Dr. Nijm said there is a careful balance between creating a pocket under the viscoelastic when removing the nucleus and keeping the viscoelastic up against the cornea for endothelial protection, while not restricting fluid movement in the eye.
“As soon as I noticed whitening, I stopped, removed the phaco handpiece, and tested it for occlusion. At that point, I ensured an adequate pocket was present to allow fluid egress and carefully removed the remainder of the cataract with as little energy as possible,” Dr. Nijm continued.
She said the wound was leaky from the minor burn and required three sutures at the end to close. The patient had 2 D of astigmatism postop, which was much less than expected. Dr. Nijm said there is usually more astigmatism to start, and over time (several months), it tends to dissipate.
“It was a good lesson for me early on and is something to always be aware of,” Dr. Nijm said.
Dr. Nijm offered the following pearls to avoid instances of wound burn:
• Understand the importance of fluid movement to allow the egress of fluid and the cornea to cool. There is heat generated at the ultrasound tip, and if there isn’t enough fluid movement, it can cause a burn.
• Pre-chop as much as possible when you have a dense nucleus. miLOOP (Carl Zeiss Meditec) can be helpful to accomplish that in cases of mature cataract.
• Create a precise incision and look for signs early on (such as a white, smoky appearance in the anterior chamber as you phaco).
• Once whitening at the wound occurs, a corneal burn has already taken place. Therefore, it is important if you see any potential signs to immediately stop, remove the phaco tip, check for an occlusion, ensure fluid is properly moving in the eye, and carefully proceed forward.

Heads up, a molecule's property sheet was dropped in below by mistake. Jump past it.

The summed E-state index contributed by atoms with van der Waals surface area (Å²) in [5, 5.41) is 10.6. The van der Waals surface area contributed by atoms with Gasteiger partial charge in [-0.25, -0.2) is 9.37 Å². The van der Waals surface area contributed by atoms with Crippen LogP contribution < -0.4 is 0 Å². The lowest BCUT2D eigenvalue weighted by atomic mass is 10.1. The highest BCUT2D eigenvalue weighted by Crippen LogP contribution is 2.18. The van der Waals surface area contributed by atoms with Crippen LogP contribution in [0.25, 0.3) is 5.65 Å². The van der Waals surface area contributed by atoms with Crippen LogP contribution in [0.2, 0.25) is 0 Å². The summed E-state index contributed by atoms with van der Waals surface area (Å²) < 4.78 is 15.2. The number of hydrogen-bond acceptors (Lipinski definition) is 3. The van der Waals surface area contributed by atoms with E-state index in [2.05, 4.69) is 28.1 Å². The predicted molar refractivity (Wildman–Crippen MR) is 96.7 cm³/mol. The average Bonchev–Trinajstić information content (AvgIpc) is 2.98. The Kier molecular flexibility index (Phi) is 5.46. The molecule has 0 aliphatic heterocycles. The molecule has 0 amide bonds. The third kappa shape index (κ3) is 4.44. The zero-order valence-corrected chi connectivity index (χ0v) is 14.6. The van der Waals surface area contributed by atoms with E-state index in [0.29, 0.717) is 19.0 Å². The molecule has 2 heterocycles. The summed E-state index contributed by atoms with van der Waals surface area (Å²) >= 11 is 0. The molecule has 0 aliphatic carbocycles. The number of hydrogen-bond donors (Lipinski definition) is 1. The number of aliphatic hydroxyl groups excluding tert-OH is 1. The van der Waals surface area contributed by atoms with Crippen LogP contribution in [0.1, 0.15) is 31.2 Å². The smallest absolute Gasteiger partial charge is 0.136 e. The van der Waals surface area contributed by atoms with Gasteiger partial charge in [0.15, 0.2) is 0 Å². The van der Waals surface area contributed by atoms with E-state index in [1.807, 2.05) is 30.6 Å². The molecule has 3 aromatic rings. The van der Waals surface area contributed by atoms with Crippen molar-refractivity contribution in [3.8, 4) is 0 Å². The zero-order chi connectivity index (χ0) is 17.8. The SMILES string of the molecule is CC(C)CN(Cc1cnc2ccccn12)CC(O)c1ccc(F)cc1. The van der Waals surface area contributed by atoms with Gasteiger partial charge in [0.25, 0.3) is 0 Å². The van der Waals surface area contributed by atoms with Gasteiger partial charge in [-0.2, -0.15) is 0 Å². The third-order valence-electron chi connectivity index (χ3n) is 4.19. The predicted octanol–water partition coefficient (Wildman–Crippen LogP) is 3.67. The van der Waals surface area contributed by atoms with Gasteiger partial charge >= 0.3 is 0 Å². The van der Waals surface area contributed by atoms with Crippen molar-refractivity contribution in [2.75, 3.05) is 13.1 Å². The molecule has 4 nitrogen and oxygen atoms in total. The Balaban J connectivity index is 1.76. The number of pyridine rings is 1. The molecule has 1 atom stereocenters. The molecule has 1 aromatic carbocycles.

‘I switched to bimanual phaco for better fluidics’

Dr. Talley Rostov had one case of wound burn in her career, more than a decade ago.
“Healon 5 [Johnson & Johnson Vision] had recently come out, and I had heard it was useful for maintaining the chamber in complex cases. I had a patient with a dense cataract and IFIS. I didn’t realize just how well the Healon 5 maintained the chamber and did not allow circulation of fluid. This was also with older phaco technology,” Dr. Talley Rostov explained.
The wound burn that resulted from this combination was difficult to close, requiring sutures and glue. The patient had significant astigmatism, even after sutures were removed, Dr. Talley Rostov said. Fortunately, it was correctable with glasses.
Since then, Dr. Talley Rostov said she switched to bimanual phaco for better fluidics.
“Bimanual phaco allows for separate irrigation and better fluidics,” she said.